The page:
Stack Overflow is a community of 4.7 million programmers, just like you, helping each other.

Join them; it only takes a minute:

Sign up
Join the Stack Overflow community to:
  1. Ask programming questions
  2. Answer and help your peers
  3. Get recognized for your expertise

I have a forum page that displays a tree view of messages below the currently selected message. When you click on a message in the tree the new message body is loaded into a div near the top of the page using AJAX and then the following code is run:

window.location.hash = "page_top";

Of course "page_top" is an anchor element near the top of the page, so the newly loaded message body scrolls into view.

This works fine on all the browsers, except Safari. On Safari (tested on PC and iPhone) it only works the first time you set location.hash. If you set it again the page does not scroll.

The end result is that the newly loaded message body does not scroll into view in Safari and you have to scroll back to the top of the page every time you pick a new message from the tree.

Why does Safari not like this and is there anything I can do to fix it ?


I'm guessing this is related to a bug that you can find by Googling about location.hash and Safari. It seems Safari used to have a bug where if you set the hash to the same value twice it would cause it to reload the page. I'm guessing when they fixed that bug they fixed it a little too thoroughly and stopped it doing anything when you set hash to the same value again.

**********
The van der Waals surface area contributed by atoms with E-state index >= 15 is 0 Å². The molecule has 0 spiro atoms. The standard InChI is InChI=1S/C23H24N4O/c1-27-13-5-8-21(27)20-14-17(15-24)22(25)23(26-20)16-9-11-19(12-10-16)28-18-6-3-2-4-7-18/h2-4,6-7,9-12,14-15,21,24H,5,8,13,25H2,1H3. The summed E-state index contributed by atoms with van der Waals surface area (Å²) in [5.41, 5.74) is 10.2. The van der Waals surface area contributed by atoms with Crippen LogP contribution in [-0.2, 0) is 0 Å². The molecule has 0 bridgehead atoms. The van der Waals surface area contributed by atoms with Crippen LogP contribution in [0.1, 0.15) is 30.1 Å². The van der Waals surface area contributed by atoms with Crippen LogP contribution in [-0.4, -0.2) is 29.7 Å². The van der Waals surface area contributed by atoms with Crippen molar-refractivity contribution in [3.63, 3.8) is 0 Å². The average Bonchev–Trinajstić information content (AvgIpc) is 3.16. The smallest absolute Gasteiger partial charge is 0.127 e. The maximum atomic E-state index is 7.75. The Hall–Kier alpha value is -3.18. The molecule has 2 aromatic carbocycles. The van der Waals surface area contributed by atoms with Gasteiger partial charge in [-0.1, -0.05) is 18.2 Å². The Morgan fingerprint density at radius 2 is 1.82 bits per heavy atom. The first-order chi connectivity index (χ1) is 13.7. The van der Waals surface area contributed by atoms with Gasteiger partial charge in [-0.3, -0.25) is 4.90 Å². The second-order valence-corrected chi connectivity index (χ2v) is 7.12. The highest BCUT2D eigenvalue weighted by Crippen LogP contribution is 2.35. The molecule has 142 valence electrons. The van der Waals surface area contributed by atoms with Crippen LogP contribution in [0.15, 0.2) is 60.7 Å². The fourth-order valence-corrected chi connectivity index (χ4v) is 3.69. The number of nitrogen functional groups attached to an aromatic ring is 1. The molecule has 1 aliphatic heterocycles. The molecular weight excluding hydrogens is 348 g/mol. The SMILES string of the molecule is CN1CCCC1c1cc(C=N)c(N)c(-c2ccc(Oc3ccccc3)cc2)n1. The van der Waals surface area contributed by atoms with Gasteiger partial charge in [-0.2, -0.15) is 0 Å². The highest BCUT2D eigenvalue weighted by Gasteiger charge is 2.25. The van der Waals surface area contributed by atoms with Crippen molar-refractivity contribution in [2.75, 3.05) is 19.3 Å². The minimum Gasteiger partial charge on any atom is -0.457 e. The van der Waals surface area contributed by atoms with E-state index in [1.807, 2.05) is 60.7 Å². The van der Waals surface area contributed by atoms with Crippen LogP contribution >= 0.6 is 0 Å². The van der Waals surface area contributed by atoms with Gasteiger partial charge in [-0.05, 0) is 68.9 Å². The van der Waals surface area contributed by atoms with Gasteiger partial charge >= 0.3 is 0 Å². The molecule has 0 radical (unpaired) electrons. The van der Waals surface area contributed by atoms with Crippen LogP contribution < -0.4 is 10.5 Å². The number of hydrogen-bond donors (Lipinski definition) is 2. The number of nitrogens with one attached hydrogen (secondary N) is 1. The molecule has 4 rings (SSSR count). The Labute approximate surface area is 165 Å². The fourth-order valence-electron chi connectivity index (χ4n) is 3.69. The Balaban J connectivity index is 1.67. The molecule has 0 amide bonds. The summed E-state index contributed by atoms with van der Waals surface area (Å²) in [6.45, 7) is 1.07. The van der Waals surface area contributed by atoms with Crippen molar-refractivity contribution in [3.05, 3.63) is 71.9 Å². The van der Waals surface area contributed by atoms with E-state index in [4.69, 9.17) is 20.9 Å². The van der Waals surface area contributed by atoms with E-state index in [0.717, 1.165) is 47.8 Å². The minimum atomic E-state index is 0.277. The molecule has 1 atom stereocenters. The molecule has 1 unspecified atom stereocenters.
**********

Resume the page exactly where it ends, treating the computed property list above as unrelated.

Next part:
share|improve this question

You could reset it first:

window.location.hash = "";
window.location.hash = "page_top";
share|improve this answer
That doesn't work, it does something different, but still doesn't work. It makes the scroll to the top work every other time, which is odd. Call that code once twice and it works on every click, but there must be a better solution than setting .hash four times ! – andynormancx Feb 14 '09 at 14:12
You put me on the right track, I'd upvote you again if I could. Thanks. – andynormancx Feb 16 '09 at 17:56

I needed to add:

<div><a name="page_top"></a></div>
<div><a name="page_topnot"></a></div>

Using "a name" instead of "a href". Works great!

share|improve this answer
up vote 1 down vote accepted

Answering my own question. Gumbo was on the right track, but not quite there.

Safari doesn't like location.hash being set to a blank value. Instead you need to set it to a real anchor value.

So along at the top of the page I now have:

<div><a href="page_top"></a></div>
<div><a href="page_topnot"></a></div>

I found that I needed the divs around the anchors otherwise Safari was scrolling to an unpredictable part of the page rather than to the anchors.

Then to scroll to the top of the page I have to do:

window.location.hash = "page_topnot";
window.location.hash = "page_top";

With that in place Safari will scroll to top of the page every time.

share|improve this answer

I had the same problem as you had and this solution worked - the only thing I noticed was that in IE, I could hear two clicks - So I did a variation of yours and just put one anchor and it worked as well (ie, call twice, the first time, a non-existent anchor, the second time the real one)

On top, my anchor:

(tag a)name="top" id="top"(end of tag a)

Within javascript, the two calls:

window.location.hash ="topnot";

window.location.hash ="top";

Thanks for your help!

share|improve this answer

Your Answer


By posting your answer, you agree to the privacy policy and terms of service.

Not the answer you're looking for? Browse other questions tagged or ask your own question.